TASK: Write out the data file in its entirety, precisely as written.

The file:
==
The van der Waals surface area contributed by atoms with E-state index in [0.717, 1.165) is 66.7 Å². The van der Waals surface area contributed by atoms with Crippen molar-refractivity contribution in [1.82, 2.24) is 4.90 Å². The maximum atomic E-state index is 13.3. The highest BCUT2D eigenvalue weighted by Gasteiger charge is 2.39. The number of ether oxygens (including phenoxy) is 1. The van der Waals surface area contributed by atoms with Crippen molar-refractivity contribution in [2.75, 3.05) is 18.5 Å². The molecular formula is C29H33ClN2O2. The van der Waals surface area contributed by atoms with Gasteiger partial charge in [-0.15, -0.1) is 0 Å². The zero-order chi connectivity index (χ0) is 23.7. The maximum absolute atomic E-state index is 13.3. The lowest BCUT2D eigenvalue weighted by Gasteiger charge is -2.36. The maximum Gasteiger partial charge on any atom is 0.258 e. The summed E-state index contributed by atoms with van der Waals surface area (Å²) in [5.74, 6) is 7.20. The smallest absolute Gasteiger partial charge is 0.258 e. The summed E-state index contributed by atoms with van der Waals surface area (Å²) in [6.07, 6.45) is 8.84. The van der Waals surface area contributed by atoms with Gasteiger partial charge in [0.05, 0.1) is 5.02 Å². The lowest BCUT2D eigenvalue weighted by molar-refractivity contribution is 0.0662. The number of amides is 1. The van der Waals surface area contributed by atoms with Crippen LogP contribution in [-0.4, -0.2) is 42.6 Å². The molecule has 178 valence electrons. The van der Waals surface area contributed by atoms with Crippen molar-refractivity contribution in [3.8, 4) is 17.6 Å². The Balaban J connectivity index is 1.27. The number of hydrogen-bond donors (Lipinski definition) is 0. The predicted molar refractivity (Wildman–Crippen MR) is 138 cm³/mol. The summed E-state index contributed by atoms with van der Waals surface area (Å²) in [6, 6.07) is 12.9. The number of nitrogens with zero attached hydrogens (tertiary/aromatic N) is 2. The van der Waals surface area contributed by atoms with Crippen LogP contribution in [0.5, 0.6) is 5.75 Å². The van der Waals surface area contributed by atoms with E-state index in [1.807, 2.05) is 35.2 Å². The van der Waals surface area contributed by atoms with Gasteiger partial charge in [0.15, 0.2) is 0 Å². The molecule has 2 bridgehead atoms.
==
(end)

The van der Waals surface area contributed by atoms with E-state index in [0.717, 1.165) is 66.7 Å². The van der Waals surface area contributed by atoms with Crippen molar-refractivity contribution in [1.82, 2.24) is 4.90 Å². The maximum atomic E-state index is 13.3. The highest BCUT2D eigenvalue weighted by Gasteiger charge is 2.39. The number of ether oxygens (including phenoxy) is 1. The van der Waals surface area contributed by atoms with Crippen molar-refractivity contribution in [2.75, 3.05) is 18.5 Å². The molecular formula is C29H33ClN2O2. The van der Waals surface area contributed by atoms with Gasteiger partial charge in [-0.15, -0.1) is 0 Å². The zero-order chi connectivity index (χ0) is 23.7. The maximum absolute atomic E-state index is 13.3. The lowest BCUT2D eigenvalue weighted by Gasteiger charge is -2.36. The maximum Gasteiger partial charge on any atom is 0.258 e. The summed E-state index contributed by atoms with van der Waals surface area (Å²) in [5.74, 6) is 7.20. The smallest absolute Gasteiger partial charge is 0.258 e. The summed E-state index contributed by atoms with van der Waals surface area (Å²) in [6.07, 6.45) is 8.84. The van der Waals surface area contributed by atoms with Gasteiger partial charge in [0.05, 0.1) is 5.02 Å². The lowest BCUT2D eigenvalue weighted by molar-refractivity contribution is 0.0662. The number of amides is 1. The van der Waals surface area contributed by atoms with Crippen LogP contribution in [-0.4, -0.2) is 42.6 Å². The molecule has 178 valence electrons. The van der Waals surface area contributed by atoms with Crippen molar-refractivity contribution in [3.8, 4) is 17.6 Å². The Balaban J connectivity index is 1.27. The number of hydrogen-bond donors (Lipinski definition) is 0. The predicted molar refractivity (Wildman–Crippen MR) is 138 cm³/mol. The summed E-state index contributed by atoms with van der Waals surface area (Å²) in [6, 6.07) is 12.9. The number of nitrogens with zero attached hydrogens (tertiary/aromatic N) is 2. The van der Waals surface area contributed by atoms with Crippen LogP contribution in [0.5, 0.6) is 5.75 Å². The van der Waals surface area contributed by atoms with E-state index in [1.807, 2.05) is 35.2 Å². The van der Waals surface area contributed by atoms with Gasteiger partial charge in [0.15, 0.2) is 0 Å². The molecule has 2 bridgehead atoms.